Friday, August 19, 2011

A loving ode to the crappy Dempster el stop.

So what's officially the crappiest station of the entire CTA system here in Chicago? Well, my money would be on the Dempster stop up in Evanston, part of the purple line that goes up and down that notorious collegetown, one of only three suburbs to have actual urban el stops (the others being Skokie and Oak Park). I've had occasion to go up to Evanston more and more often recently -- several writers I deal with through my arts center live up there, as did my intern this summer -- and I also like bicycling up there quite a bit whenever I'm looking for a day-long excursion, because as a collegetown it's not only very bike-friendly and full of funky shopping, cafes, etc, but also pleasantly reminds me of my own college experiences in Columbia, Missouri, which is never a bad thing to be occasionally reminded of.

The purple line was first established in the Mid-Century Modernist era, back when everyone was overly optimistic about technology and public transit and the like, and so there are just way more stations on the line now than the city really needs to have; and with this one serving the older, poorer southern side of town, and with there being other stops just four blocks north and four blocks south of this one, I suspect that this will be one of the first ones to be closed if the CTA is ever forced to start making decisions like this, which I imagine is why the CTA hasn't bothered to do any kind of major work on the station since literally the mid-1960s or so. It's like a little time capsule, a little crumbling post-apocalyptic Beneath the Planet of the Apes time capsule, which is why I always take such delight in entering and leaving Evanston here.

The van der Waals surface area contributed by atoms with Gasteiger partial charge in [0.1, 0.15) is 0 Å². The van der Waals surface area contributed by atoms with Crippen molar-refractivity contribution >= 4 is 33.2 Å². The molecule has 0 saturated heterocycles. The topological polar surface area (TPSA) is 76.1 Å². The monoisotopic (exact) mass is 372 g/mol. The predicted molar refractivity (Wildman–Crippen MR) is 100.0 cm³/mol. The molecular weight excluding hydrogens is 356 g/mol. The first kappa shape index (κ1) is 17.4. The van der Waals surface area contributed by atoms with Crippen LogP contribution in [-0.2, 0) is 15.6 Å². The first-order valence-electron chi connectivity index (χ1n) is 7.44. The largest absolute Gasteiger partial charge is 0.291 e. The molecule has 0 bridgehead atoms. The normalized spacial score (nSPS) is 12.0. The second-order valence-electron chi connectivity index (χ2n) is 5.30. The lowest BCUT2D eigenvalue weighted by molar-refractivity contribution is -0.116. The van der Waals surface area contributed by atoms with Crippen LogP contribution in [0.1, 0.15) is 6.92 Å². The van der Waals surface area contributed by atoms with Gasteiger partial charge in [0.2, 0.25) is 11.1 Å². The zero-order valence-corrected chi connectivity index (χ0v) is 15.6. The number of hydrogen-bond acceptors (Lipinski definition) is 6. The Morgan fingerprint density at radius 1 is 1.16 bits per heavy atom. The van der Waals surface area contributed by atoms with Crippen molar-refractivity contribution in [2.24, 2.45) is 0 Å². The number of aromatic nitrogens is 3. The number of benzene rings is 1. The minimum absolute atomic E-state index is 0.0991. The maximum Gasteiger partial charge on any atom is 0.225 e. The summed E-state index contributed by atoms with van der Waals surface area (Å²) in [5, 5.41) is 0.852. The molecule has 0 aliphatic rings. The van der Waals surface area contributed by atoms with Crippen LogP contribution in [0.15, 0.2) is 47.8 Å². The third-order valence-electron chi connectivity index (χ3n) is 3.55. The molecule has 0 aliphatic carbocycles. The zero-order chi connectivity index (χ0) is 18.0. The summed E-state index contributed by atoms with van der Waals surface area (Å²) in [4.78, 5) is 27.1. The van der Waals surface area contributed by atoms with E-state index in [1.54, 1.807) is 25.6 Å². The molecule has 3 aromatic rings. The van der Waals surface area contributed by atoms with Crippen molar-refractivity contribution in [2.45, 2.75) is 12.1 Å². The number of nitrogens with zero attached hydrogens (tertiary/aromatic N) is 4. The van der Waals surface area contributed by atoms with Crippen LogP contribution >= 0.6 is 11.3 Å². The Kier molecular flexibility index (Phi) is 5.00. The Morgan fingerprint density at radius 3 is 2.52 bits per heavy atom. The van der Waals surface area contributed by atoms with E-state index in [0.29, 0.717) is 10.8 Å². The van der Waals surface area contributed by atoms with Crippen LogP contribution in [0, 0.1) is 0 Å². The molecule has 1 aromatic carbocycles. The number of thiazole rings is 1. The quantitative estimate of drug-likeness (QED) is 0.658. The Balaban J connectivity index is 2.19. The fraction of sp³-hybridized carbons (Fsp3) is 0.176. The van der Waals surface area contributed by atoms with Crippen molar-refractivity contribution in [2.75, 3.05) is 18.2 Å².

Plus, I have to confess that I simply like the funky, sorta worn-down section of town that's around the Dempster stop -- you know, that place in every collegetown not actually near campus and full of all the trendy bars and overpriced boutiques, but the quieter one full of the hippies and slackers who were never able to pull themselves away from the town, with that sort of shambling yet antique look that you also see in the Lower Haight in San Francisco. It's always great on a Saturday to start a bike trip around here, do a little sightseeing first, then wind my way through the Victorian mansion district to the east and along the lakefront, up north until hitting the main downtown, then up through the Northwestern University campus, then west to the North Shore Canal Trail and a straight shot all the way back to Lincoln Square, close to where I live back in the city. If I ever was to leave Chicago for some reason, there's a good chance that Evanston is where I'd land next, and very likely in this Dempster area that I've grown to like so much.

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